§ The mishna teaches that if one says to his wife: This is your bill of divorce if I die, then it is as if he said nothing. Rav Huna says: But if her husband died without children this woman must perform ḥalitza and not enter into a levirate marriage because perhaps it is a valid bill of divorce.

The Gemara raises a challenge: But isn’t the expression: It is as if he said nothing, taught in the mishna? The Gemara answers: The mishna means that it is as if he said nothing with regard to the fact that she is still forbidden to everyone after the death of her husband, and is bound by a levirate bond. And she is also forbidden to the yavam because perhaps the bill of divorce was valid, in which case she has no levirate bond.

The Gemara raises a challenge: But since the latter clause of the mishna teaches that in those cases of uncertainty she must perform ḥalitza, by inference it appears that in the cases of the first clause she may also enter into levirate marriage, indicating that in those cases the bill of divorce is definitely not valid. The Gemara answers: This is not a challenge to Rav Huna’s opinion, as the mishna is in accordance with the opinion of the Rabbis that this kind of conditional bill of divorce is invalid and she may enter into levirate marriage.

But Rav Huna was not explaining the words of the mishna; the statement that he said is in accordance with the opinion of Rabbi Yosei, who says as a principle: The date written in a document proves when it takes effect. Therefore, since the bill of divorce bears that day’s date, it takes effect immediately, even though it is not stated explicitly.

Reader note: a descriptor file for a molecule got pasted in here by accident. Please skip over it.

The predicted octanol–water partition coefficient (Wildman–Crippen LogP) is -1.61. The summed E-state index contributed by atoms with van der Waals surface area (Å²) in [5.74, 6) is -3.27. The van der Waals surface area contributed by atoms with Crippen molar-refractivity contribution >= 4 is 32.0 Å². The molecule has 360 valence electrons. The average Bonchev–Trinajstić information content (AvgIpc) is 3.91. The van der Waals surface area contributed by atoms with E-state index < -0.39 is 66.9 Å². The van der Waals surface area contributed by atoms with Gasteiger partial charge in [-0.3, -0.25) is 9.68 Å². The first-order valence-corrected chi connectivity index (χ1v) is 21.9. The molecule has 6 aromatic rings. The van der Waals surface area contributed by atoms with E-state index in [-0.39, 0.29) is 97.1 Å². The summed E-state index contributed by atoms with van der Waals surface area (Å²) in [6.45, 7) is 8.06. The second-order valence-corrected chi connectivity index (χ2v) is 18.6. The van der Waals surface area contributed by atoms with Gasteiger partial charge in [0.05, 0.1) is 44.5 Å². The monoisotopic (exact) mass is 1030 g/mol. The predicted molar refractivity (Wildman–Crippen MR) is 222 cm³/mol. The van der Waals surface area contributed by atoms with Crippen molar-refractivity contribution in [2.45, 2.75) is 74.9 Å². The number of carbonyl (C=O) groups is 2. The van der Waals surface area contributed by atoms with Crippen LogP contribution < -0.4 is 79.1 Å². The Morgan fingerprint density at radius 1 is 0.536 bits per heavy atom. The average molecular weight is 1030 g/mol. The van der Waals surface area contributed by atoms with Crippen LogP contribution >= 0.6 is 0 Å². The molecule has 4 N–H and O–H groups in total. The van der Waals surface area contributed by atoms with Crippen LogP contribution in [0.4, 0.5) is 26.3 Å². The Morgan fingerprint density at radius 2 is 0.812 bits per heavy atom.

The Gemara challenges: If Rav Huna’s statement is in accordance with the opinion of Rabbi Yosei then the woman should also not require ḥalitza, as in his opinion the bill of divorce is entirely valid and there is no levirate bond at all. And if you would say that Rav Huna is uncertain if the halakha is in accordance with the opinion of Rabbi Yosei or if the halakha is not in accordance with the opinion of Rabbi Yosei, and on account of this he was stringent in accordance with both opinions, i.e., the one which requires ḥalitza and the one which forbids levirate marriage, this also presents a difficulty. But is Rav Huna in fact uncertain?

But when Rabba bar Avuh was ill Rav Huna and Rav Naḥman entered to visit him. Rav Huna said to Rav Naḥman: Ask of him, Rabba bar Avuh: Is the halakha in accordance with the opinion of Rabbi Yosei or is the halakha not in accordance with his opinion? Rav Naḥman said to Rav Huna: I do not know the reason for the opinion held by Rabbi Yosei, and you ask me to ask Rabba bar Avuh the halakha? Rav Huna said to Rav Naḥman: You ask him the halakha, and I will tell you the reason for the opinion held by Rabbi Yosei afterward.

Rav Naḥman asked of Rabba bar Avuh what the halakha is. Rabba bar Avuh said to him: So said Rav: The halakha is in accordance with the opinion of Rabbi Yosei. After he left Rav Huna said to Rav Naḥman: This is the reason for the opinion of Rabbi Yosei, as he holds: The date written in a document proves when it takes effect. From this incident it is clear that Rav Huna holds that the halakha is in accordance with Rabbi Yosei, as Rav Huna certainly accepted the opinion that Rabba bar Avuh said in the name of Rav. Rather, it is necessary to say that Rav Huna is uncertain

Talmud - Bavli - The William Davidson digital edition of the Koren No=C3=A9 Talmud
with commentary by Rabbi Adin Steinsaltz Even-Israel (CC-BY-NC 4.0)
אדם סלומון